Saturday, September 9, 2017

Study shows that tech students may be going to US rather than staying in Canada

A study by two students at the University of Waterloo shows that in the fast growing tech market many tech graduates are deciding to go to the US rather than stay in Canada.

Atef Chaudary and Joey Loi are graduates of the Systems Design Engineering(SYDE) program at the University of Waterloo in Ontario. The small study of 82 graduating students to which 77 replied showed that many in the program went straight to the US rather than stay in Canada. This appears to show a brain drain from Canada at least in the tech area. However, the two who did the study warned against its being extrapolated. Yet the study does give at least some evidence for a potential brain drain in the restricted area of technology graduates.
The tech area is the fastest growing market in North America and so there is fierce competition for graduates. Each student in the SYDE program had to take six co-ops in which they were required to work for companies to obtain experience. These co-op experiences are what drove many graduates to decide to work in the US. By the end of the term fully 40 percent of the students did co-op work in the US. Students working in the Waterloo area started out at 30 percent but declined ever since. Toronto jobs also fell precipitously from 70 percent to 30 percent. As their skills increased, it would seem that students found better co-op positions outside the country..
The reason for the migration south is that the US jobs pay better among other pluses. In advising Canadian companies how to compete Loi said: “Co-op replicates a realistic job search process. Make the internships in Toronto or other areas more enticing. One of the ways to do so is matching pay. We need it for tuition and also almost as a status symbol.” Average hourly pay for a US co-op job was $49.40 an hour. In contrast, the average pay on co-op jobs in Canada was only $25.40 per hour. Obviously, US pay is much superior. Fully six out of ten students who had a full time job at the time of graduation were working for a company that they had done a co-op with. Many students want to migrate to places such as San Francisco and Seattle where there are large innovative companies such as Tesla, Apple and others who are innovative and are attractive to new grads.
Loi said: “There’s a mentorship aspect. The perception exists that if you go to these bigger companies you’re going to get exposure to better people to network and get more opportunities for you, which is not the same for Canadian companies. If there were more high profile hires in Canada, engineers or others coming from the valley that would an attracting point.”
Obviously, if the Canadian tech companies are going to hire top people from Silicon valley in the US it would need both to up salaries and provide special incentives to lure them away. Neither may be practical. The least Canadian companies could do is to compete on the salary level. No doubt many would prefer to stay in Canada if the salaries came close to matching those provided in the United States. It may be that Canada is able to attract more from overseas as the political situation in the US appears threatening to some tech students from some countries. This may help Canada attract some foreign tech workers and students who would have otherwise gone to the United States.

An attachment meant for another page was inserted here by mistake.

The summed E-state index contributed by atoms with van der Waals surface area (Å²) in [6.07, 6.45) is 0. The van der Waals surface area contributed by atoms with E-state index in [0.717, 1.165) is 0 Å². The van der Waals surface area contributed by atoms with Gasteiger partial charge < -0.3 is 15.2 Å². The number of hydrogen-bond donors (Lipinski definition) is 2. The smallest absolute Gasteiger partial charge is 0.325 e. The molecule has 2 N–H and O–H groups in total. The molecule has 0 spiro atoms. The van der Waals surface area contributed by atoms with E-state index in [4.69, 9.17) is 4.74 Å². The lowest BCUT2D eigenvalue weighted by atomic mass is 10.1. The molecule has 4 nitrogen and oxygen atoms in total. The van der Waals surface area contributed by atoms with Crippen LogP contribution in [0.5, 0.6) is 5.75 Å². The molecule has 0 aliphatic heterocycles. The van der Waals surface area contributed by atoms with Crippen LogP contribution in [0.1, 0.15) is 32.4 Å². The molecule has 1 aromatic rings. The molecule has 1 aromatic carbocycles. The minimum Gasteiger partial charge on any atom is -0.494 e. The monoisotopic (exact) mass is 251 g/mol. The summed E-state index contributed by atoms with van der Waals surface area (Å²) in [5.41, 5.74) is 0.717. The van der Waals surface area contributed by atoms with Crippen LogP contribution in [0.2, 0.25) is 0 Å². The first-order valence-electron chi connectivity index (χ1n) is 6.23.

At a global level, it would appear that China is also on the cutting edge of advancing technology and wants to become a global leader in artificial intelligence development as discussed in a recent Digital Journal article China is offering more to entice top researchers compared to competitors in US or Europe.
Chaudhary also notes that Canadian tech companies are not doing the right things to keep Canadian graduates here particularly on the salary level. Of 50 markets for tech start-ops Vancouver was the cheapest with Toronto and Montreal also faring well as competitors, but unless Canadian technology companies start to to compete with salary levels in the US they will fail to keep and attract the top talent they need.
Heather Galt, of Communitech said that many hope that students will study abroad and then return to start companies or contribute to developments in Canada: “I encourage my students to go and have that opportunity for international experience. It benefits the individual and Canada.I actually believe that going and having those expat opportunities is a fantastic part of how we as a country will build opportunities internally within our own country. The Canadians that I talk to in the Valley and Seattle, they have an incredible sense of pride. They miss home and love Canada. We need to encourage our companies, our schools and our students to share stories with one another to get excited. It shouldn’t be out of a sense of duty—in my mind it should be that you really believe and really want to be a part of what’s coming.” The small study is not in any way a definitive study showing that there is a brain drain. Indeed there are studies that show the opposite which is not surprising given the political uncertainty in the US at present. However, the study does show the need for Canadian tech companies to offer salaries that are competitive to those in the US. The Canadian government and investors have been promoting tech industry in Canada as discussed in a recent Digital Journal article. This investment will be in vain if top tech talent in the country decides to move south.


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